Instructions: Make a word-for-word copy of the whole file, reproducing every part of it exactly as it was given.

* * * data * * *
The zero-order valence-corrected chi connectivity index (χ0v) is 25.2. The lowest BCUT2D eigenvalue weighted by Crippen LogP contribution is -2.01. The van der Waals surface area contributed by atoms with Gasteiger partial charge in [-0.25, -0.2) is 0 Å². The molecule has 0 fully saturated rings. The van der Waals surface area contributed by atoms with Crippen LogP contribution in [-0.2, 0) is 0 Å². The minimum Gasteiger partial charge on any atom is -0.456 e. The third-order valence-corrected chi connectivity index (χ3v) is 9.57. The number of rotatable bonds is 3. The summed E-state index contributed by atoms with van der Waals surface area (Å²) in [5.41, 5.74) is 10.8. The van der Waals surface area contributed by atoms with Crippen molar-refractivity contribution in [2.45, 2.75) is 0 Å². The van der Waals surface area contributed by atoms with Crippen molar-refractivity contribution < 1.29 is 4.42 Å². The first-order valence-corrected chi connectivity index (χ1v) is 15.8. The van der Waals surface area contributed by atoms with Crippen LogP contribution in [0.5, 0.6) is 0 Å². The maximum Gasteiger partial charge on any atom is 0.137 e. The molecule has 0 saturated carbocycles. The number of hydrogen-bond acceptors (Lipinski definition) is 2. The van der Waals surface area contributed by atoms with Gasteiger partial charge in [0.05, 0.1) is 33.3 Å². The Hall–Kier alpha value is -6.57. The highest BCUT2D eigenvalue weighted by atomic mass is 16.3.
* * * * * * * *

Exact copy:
The zero-order valence-corrected chi connectivity index (χ0v) is 25.2. The lowest BCUT2D eigenvalue weighted by Crippen LogP contribution is -2.01. The van der Waals surface area contributed by atoms with Gasteiger partial charge in [-0.25, -0.2) is 0 Å². The molecule has 0 fully saturated rings. The van der Waals surface area contributed by atoms with Crippen LogP contribution in [-0.2, 0) is 0 Å². The minimum Gasteiger partial charge on any atom is -0.456 e. The third-order valence-corrected chi connectivity index (χ3v) is 9.57. The number of rotatable bonds is 3. The summed E-state index contributed by atoms with van der Waals surface area (Å²) in [5.41, 5.74) is 10.8. The van der Waals surface area contributed by atoms with Crippen molar-refractivity contribution in [2.45, 2.75) is 0 Å². The van der Waals surface area contributed by atoms with Crippen molar-refractivity contribution < 1.29 is 4.42 Å². The first-order valence-corrected chi connectivity index (χ1v) is 15.8. The van der Waals surface area contributed by atoms with Crippen LogP contribution in [0.5, 0.6) is 0 Å². The maximum Gasteiger partial charge on any atom is 0.137 e. The molecule has 0 saturated carbocycles. The number of hydrogen-bond acceptors (Lipinski definition) is 2. The van der Waals surface area contributed by atoms with Gasteiger partial charge in [0.05, 0.1) is 33.3 Å². The Hall–Kier alpha value is -6.57. The highest BCUT2D eigenvalue weighted by atomic mass is 16.3.